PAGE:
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— and as usual, a few of my favorite quotes:
“The farther backward you can look the farther forward you can see.”
~ Winston Churchill
"If you want to be somebody else, just change your mind.”
From the movie Bedazzled (remake) based on song by Sister Hazel Change Your Mind
“To be yourself in a world that is constantly trying to make you something else is the greatest accomplishment.”
~ Ralph Waldo Emerson
“We must be willing to let go of the life we planned so as to have the life that is waiting for us.”
~ Joseph Campbell
“Rejection isn’t failure, failure is giving up..”
~ From the U.S. TV Series “Castle”
“If you’re going through hell,
~ Winston Churchill
“You have brains in your head,
you have feet in your shoes,
you can steer yourself
any direction you choose.”
~ Dr. Seuss (Theodore Geisel)
“No matter how long the winter, spring is sure to follow.”
“Most of life is hell. It is filled with failure and loss. People disappoint you. Dreams get lost, hearts broken. And the best moments of life when everything comes together are few and fleeting. But you’re never going to get to the next great moment if you don’t keep going. So, that’s what I do.
I keep going.”
~ Sigourney Weaver, Political Animals
Hello all of you! It’s been a while since my last newsletter. I’m so sorry about that, been dealing with a lot of things and a lot of changes. But I realized that with the holidays coming up so many people have to deal with stress, fear, loneliness, anxiety and depression. With everybody seemingly so happy about family getting together and the holidays coming, it can make your feel even more alone and that just makes it all worse. But it doesn’t have to be that way.
I also realized I have a lot to say about well, pretty much everything, but especially about how to change how you look at the world. So, please read on, I think this article is one that can enlighten and help all of us.
Are You Hardwired for Negative Thinking?
If you have had a hundred positive experiences driving your car on the freeway but on one occasion have a freak accident you may have developed a fear of driving freeways which has lasted for years and turned into a phobia.
When you look back on a typical day, what experiences do you remember most? Is it the successes and fun times or is it the failures, hurts and disappointments? If you have noticed it is the negative experiences you remember most, you’re in good company. New research in neuroscience is showing that we are all hardwired to register and remember negative experiences more quickly than the positive experiences. Are We Hardwired for Unhappiness? By Tom Moon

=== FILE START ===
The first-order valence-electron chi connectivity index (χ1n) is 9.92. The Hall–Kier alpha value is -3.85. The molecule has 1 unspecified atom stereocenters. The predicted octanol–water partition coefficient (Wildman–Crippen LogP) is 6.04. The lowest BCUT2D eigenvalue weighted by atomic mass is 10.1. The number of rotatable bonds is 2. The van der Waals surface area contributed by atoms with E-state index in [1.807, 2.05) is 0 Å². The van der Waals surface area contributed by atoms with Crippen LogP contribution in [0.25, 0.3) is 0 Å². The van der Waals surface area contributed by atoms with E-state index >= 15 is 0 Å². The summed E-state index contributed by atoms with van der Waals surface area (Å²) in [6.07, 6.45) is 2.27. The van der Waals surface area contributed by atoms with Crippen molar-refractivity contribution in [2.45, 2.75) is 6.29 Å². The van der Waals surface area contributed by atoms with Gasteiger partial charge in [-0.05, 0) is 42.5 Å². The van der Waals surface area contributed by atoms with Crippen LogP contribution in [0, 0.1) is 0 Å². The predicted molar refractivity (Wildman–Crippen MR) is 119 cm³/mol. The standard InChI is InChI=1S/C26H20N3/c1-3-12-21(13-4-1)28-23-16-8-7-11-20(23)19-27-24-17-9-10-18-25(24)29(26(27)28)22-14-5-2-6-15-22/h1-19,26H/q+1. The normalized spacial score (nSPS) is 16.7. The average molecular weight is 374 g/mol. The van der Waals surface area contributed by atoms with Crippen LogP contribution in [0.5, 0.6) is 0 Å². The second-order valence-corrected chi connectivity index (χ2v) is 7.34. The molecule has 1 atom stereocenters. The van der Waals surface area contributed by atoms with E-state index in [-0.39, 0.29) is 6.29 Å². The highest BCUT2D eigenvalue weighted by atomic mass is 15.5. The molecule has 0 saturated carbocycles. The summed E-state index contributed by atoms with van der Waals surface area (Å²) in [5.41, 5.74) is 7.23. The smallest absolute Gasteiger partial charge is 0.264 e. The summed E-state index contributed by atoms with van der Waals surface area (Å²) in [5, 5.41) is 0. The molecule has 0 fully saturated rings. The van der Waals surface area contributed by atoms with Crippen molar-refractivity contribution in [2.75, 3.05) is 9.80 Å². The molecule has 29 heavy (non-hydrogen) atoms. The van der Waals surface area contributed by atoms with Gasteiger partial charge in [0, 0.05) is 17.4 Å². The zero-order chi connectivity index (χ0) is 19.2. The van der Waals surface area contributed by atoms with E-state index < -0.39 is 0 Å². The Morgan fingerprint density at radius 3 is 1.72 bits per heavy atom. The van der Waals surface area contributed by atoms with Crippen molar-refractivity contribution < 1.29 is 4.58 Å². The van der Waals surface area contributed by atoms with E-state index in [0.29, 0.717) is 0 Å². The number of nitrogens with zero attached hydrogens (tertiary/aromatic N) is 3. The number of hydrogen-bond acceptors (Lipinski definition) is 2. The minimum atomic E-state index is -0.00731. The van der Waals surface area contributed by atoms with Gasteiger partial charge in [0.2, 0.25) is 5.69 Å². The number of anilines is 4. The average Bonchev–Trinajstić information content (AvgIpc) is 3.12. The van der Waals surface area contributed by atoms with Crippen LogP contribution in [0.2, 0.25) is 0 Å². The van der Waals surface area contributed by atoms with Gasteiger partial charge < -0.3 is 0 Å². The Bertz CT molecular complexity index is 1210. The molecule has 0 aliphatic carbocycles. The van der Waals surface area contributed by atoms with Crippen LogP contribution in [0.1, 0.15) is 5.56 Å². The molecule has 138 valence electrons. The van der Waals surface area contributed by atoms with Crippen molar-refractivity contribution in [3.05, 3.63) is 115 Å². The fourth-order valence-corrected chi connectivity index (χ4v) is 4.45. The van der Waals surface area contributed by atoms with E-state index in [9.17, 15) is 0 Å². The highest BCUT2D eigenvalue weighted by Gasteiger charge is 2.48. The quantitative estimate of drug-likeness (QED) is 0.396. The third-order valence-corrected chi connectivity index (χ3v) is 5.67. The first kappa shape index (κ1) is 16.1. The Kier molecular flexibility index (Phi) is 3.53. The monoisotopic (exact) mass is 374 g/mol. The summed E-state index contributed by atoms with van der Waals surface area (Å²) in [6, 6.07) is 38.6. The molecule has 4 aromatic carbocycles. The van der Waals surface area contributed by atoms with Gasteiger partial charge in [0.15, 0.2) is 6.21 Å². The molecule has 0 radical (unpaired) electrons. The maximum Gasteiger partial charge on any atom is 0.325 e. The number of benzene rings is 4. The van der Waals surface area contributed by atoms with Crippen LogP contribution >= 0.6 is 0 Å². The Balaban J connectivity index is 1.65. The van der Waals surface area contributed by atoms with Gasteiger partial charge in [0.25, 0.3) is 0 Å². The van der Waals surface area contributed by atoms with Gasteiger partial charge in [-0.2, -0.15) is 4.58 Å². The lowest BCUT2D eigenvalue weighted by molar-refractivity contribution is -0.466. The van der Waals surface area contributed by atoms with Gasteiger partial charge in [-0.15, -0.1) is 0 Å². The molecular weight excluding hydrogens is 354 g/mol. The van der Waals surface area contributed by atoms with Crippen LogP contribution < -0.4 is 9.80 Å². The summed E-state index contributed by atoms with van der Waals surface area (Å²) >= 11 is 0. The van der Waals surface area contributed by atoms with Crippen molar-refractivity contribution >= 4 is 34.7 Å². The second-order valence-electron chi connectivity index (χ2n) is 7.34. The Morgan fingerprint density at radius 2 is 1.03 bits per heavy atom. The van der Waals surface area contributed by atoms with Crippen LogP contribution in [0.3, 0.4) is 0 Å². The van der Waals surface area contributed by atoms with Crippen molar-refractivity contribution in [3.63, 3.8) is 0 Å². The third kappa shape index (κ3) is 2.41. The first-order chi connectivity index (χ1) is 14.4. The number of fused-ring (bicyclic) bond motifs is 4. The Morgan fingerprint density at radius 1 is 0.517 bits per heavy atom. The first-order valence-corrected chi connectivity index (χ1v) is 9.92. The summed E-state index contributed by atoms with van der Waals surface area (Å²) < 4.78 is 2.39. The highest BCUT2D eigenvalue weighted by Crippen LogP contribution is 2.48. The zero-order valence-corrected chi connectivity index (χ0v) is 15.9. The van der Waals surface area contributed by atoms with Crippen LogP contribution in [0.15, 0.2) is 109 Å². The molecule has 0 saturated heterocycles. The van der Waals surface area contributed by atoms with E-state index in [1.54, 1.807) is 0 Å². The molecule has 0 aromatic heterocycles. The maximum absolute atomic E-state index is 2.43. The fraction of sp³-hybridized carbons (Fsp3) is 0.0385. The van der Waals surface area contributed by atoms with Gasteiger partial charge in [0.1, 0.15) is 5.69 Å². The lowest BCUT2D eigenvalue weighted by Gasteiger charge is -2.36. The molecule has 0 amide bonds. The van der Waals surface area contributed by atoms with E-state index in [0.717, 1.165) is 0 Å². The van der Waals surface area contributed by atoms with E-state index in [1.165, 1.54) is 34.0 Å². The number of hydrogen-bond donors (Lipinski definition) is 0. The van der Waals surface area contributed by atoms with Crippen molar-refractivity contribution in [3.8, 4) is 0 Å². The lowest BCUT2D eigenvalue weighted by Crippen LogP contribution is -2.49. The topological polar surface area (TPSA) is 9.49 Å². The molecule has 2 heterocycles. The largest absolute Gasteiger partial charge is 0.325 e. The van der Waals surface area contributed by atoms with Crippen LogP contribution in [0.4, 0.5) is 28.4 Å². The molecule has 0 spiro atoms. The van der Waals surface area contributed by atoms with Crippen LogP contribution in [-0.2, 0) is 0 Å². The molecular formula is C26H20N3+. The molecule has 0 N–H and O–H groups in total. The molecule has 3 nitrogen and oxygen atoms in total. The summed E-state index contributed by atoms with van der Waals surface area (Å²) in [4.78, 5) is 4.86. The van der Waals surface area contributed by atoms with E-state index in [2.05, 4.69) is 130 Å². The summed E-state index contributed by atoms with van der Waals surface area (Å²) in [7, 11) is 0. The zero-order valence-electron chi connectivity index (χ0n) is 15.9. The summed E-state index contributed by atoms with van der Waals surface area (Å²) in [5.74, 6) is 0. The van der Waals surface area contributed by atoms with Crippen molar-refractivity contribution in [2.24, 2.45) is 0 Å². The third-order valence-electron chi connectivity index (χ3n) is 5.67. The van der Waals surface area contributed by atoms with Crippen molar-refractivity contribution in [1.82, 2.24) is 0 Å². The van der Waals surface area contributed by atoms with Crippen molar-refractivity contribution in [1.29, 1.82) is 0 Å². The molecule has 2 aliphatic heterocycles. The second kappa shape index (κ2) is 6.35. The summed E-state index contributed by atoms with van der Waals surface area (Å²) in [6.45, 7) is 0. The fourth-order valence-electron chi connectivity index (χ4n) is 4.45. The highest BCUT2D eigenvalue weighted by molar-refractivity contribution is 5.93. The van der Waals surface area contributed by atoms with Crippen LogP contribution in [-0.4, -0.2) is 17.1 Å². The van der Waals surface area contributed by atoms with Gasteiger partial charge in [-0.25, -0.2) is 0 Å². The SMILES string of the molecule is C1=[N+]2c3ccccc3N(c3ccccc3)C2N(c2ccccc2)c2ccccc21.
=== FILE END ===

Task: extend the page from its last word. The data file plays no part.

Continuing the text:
This is why: There are actually two different kinds of memory. The first, “explicit” memory refers to your ability to recollect and remember specific things, such as the names of your friends, or where you parked the car.
The second kind, “implicit” or “emotional” memory, is less much less specific. It is a visceral and powerful memory that is rooted in the ancient structures of the brain. It resides in the subconscious and creates the inner atmosphere of your mind as well as your deepest assumptions and expectations about your life and the world.
A part of the brain, the amygdala, is the road map that the brain uses to assign a feeling to the stimuli or message unit that flows into the brain, ultimately residing in the subconscious and directing your response (run, approach, fight, avoid, move on, etc.). It is neurologically primed to label experiences as frightening and threatening. This relates directly to our fight/flight mechanism and was once necessary in order to survive. Once an experience has been designated as negative, it is immediately stored into the subconscious (implicit memory) and it is compared to the hundreds or thousands of old painful or frightening experiences, and if a similarity is found, it will signal an alarm.
So, while implicit memory registers and responds to negative events almost instantaneously, it can take five to twenty seconds to even begin to register positive experiences because positive experiences are registered in conscious or explicit memory areas of the brain. The reason for this is again practical and is there to insure our survival. The brain (both conscious and subconscious) was created to anticipate and overcome dangers, protect us from pain, run the autonomous nervous system and solve problems: so dangers, pain, and problems are what capture its attention. Neuropsychologist Rick Hanson refers to this as “the brain’s negativity bias.” He writes that “The brain is like Velcro for negative experiences (implicit memory) and Teflon for positive ones (explicit memory). The natural result is a growing – and unfair – residue of emotional pain, pessimism, and numbing inhibition in implicit memory.”
Implicit memory and the subconscious are uniquely and intricately linked to each other. It is your implicit memories that drive your subconscious abilities; and it has become a fairly common practice to blame the subconscious (and implicit memories) for most if not all of our self-limited and self-destructive belief patterns. However, even though the subconscious is the home and storage facility for our emotions, it is science that is helping us to understand how to take control and change these negative subconscious patterns.